Finally, the president pushed for a strong budget for 2016. Despite falling oil prices, Nigeria’s 2016 budget is 21.6 percent larger than it was in 2015, largely because of capital expenditures, its share rising from 11 percent in 2015 to 30 percent in 2016. Most of this budget will go into sectors such as public works, housing, power sector development and other related areas. The stimulus, which likely depends on Buhari achieving external budget support through international loans, would likely bring jobs and tangible benefits to local governments.
All of this is Buhari’s attempt to cater to the average Nigerian. Continued job growth, low fuel prices and a strong naira limiting increases in prices on imports will be the basis of success for the economic plan. Moreover, Nigeria’s economy is still likely to grow somewhere around 3 percent in 2016, despite low prices for oil, which only represents about one-tenth of Nigeria’s overall gross domestic product.
However, maintaining the currency peg at its current levels cannot be sustained in the long run. The unofficial market — or black market — rate for the naira has reached 300 per dollar, forcing the central bank to intervene to keep the currency fixed at its desired levels. Speculation on the peg has been a problem as well. In August, Abuja banned banks from taking foreign currency cash deposits. Banks had been issuing dollars at the parallel rate, depreciating the naira and prompting Abuja to take greater control over foreign currency available domestically, contributing to a steady decline in Nigeria’s foreign exchange reserves as it defended the naira’s peg.
In addition, the budget deficit was calculated with an oil price of $38 per barrel for the year. Already, we have seen prices at times fall below $30 and several attacks have caused pipeline outages in the Niger Delta region. Of course, Abuja’s projected revenue goals are still attainable, but as prices remain below $38, it will only strain Nigeria’s finances as it goes to lending markets — whether they are domestic or foreign — to balance the rest of the budget. Finally, Abuja’s stimulus package is likely to increase imports of equipment and other materials to help physically build the infrastructure, sending even more foreign currency out of the country to finance those imports.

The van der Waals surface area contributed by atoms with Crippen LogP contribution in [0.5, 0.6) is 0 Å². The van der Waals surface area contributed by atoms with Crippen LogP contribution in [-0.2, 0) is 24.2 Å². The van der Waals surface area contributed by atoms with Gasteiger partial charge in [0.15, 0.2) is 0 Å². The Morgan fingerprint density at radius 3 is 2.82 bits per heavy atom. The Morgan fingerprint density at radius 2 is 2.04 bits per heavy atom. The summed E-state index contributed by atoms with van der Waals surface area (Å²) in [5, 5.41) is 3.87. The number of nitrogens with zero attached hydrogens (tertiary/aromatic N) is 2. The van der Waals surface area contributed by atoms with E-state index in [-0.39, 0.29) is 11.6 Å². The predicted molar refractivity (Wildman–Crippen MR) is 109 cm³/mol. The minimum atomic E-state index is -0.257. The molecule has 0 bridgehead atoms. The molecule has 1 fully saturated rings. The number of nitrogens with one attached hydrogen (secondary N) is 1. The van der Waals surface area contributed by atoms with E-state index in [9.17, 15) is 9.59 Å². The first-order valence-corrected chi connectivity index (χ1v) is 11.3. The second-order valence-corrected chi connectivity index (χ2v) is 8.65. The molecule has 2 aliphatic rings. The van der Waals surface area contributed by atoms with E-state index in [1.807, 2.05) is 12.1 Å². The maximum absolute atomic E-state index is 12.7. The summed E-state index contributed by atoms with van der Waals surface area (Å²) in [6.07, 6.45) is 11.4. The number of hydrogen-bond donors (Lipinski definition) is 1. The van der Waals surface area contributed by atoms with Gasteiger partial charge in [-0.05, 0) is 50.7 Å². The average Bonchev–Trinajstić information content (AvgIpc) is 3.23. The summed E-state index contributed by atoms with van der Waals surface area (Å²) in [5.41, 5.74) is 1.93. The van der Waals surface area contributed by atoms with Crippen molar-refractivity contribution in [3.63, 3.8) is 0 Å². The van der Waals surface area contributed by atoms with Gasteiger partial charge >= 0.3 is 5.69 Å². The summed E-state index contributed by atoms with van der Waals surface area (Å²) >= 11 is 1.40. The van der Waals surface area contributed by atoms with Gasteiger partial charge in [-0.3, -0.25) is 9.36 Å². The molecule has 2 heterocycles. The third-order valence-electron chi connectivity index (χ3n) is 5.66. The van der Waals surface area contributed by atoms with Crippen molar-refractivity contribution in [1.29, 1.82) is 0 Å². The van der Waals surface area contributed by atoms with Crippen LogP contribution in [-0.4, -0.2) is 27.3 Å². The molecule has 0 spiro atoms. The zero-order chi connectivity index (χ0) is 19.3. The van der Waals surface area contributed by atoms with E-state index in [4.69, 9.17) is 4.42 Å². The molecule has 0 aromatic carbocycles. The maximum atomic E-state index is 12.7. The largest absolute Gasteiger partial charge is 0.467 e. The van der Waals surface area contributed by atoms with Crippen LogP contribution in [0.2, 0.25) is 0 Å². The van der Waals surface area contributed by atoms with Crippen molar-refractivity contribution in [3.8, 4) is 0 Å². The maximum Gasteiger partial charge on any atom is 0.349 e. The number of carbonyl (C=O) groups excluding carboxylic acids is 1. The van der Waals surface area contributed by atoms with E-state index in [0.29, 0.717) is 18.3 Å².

Nigeria will ultimately need to devalue its currency and possibly reduce fuel subsidies as prices rise, but it will likely do so slowly. Moreover, Nigeria is unlikely to devalue the naira by a substantial amount. Still, the Buhari administration will continue to seek solutions. On Jan. 11 the central bank removed its ban on foreign currency deposits in banks, making it easier to access foreign currency at parallel rates. It will ease the burden on the central bank’s foreign exchange reserves while slightly diminishing the relevancy of the official rate, just one difficult decision the government has to make, though there are many more to come.